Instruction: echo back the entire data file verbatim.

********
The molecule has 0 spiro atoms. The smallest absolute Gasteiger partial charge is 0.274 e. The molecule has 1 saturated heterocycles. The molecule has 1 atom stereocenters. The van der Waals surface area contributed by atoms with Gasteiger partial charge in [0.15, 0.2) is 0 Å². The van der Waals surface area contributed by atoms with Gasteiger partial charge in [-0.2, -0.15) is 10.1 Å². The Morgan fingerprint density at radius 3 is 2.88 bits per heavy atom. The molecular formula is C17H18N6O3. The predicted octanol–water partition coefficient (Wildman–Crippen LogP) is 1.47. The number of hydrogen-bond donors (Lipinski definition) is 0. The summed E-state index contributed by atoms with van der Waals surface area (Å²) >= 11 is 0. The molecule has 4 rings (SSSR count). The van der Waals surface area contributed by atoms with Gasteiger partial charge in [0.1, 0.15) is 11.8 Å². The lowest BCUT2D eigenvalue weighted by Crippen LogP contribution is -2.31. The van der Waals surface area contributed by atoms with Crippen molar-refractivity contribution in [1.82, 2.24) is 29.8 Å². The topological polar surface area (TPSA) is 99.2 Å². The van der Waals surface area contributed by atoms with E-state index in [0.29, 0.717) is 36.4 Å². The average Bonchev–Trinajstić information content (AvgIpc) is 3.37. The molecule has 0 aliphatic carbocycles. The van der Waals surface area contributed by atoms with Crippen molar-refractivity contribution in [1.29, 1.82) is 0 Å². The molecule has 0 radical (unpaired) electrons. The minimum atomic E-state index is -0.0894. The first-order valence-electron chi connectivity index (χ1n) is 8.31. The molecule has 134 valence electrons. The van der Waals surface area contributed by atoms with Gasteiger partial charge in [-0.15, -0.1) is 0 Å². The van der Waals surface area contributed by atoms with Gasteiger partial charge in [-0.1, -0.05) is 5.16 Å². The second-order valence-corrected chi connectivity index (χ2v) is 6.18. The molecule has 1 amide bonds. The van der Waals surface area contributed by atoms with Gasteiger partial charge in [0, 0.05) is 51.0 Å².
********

The molecule has 0 spiro atoms. The smallest absolute Gasteiger partial charge is 0.274 e. The molecule has 1 saturated heterocycles. The molecule has 1 atom stereocenters. The van der Waals surface area contributed by atoms with Gasteiger partial charge in [0.15, 0.2) is 0 Å². The van der Waals surface area contributed by atoms with Gasteiger partial charge in [-0.2, -0.15) is 10.1 Å². The Morgan fingerprint density at radius 3 is 2.88 bits per heavy atom. The molecular formula is C17H18N6O3. The predicted octanol–water partition coefficient (Wildman–Crippen LogP) is 1.47. The number of hydrogen-bond donors (Lipinski definition) is 0. The summed E-state index contributed by atoms with van der Waals surface area (Å²) >= 11 is 0. The molecule has 4 rings (SSSR count). The van der Waals surface area contributed by atoms with Gasteiger partial charge in [0.1, 0.15) is 11.8 Å². The lowest BCUT2D eigenvalue weighted by Crippen LogP contribution is -2.31. The van der Waals surface area contributed by atoms with Crippen molar-refractivity contribution in [1.82, 2.24) is 29.8 Å². The topological polar surface area (TPSA) is 99.2 Å². The van der Waals surface area contributed by atoms with E-state index in [0.29, 0.717) is 36.4 Å². The average Bonchev–Trinajstić information content (AvgIpc) is 3.37. The molecule has 0 aliphatic carbocycles. The van der Waals surface area contributed by atoms with Crippen molar-refractivity contribution in [1.29, 1.82) is 0 Å². The molecule has 0 radical (unpaired) electrons. The minimum atomic E-state index is -0.0894. The first-order valence-electron chi connectivity index (χ1n) is 8.31. The molecule has 134 valence electrons. The van der Waals surface area contributed by atoms with Gasteiger partial charge in [-0.15, -0.1) is 0 Å². The van der Waals surface area contributed by atoms with Gasteiger partial charge in [-0.1, -0.05) is 5.16 Å². The second-order valence-corrected chi connectivity index (χ2v) is 6.18. The molecule has 1 amide bonds. The van der Waals surface area contributed by atoms with Gasteiger partial charge in [0, 0.05) is 51.0 Å².